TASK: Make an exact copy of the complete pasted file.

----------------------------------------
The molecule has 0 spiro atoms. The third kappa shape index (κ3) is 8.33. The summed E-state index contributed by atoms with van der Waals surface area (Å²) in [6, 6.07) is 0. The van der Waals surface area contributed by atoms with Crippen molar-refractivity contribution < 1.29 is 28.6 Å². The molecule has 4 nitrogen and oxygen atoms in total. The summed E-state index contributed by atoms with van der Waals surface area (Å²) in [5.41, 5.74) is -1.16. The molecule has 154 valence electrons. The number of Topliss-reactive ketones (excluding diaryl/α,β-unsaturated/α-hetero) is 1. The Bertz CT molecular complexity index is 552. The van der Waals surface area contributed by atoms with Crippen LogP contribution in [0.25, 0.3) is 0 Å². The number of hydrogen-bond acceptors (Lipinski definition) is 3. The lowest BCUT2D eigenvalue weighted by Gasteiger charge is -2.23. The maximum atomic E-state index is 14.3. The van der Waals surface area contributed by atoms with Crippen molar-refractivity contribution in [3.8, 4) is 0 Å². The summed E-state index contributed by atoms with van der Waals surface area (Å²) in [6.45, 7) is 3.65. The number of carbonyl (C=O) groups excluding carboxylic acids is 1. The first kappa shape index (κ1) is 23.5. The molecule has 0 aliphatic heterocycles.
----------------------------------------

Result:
The molecule has 0 spiro atoms. The third kappa shape index (κ3) is 8.33. The summed E-state index contributed by atoms with van der Waals surface area (Å²) in [6, 6.07) is 0. The van der Waals surface area contributed by atoms with Crippen molar-refractivity contribution < 1.29 is 28.6 Å². The molecule has 4 nitrogen and oxygen atoms in total. The summed E-state index contributed by atoms with van der Waals surface area (Å²) in [5.41, 5.74) is -1.16. The molecule has 154 valence electrons. The number of Topliss-reactive ketones (excluding diaryl/α,β-unsaturated/α-hetero) is 1. The Bertz CT molecular complexity index is 552. The van der Waals surface area contributed by atoms with Crippen LogP contribution in [0.25, 0.3) is 0 Å². The number of hydrogen-bond acceptors (Lipinski definition) is 3. The lowest BCUT2D eigenvalue weighted by Gasteiger charge is -2.23. The maximum atomic E-state index is 14.3. The van der Waals surface area contributed by atoms with Crippen molar-refractivity contribution in [3.8, 4) is 0 Å². The summed E-state index contributed by atoms with van der Waals surface area (Å²) in [6.45, 7) is 3.65. The number of carbonyl (C=O) groups excluding carboxylic acids is 1. The first kappa shape index (κ1) is 23.5. The molecule has 0 aliphatic heterocycles.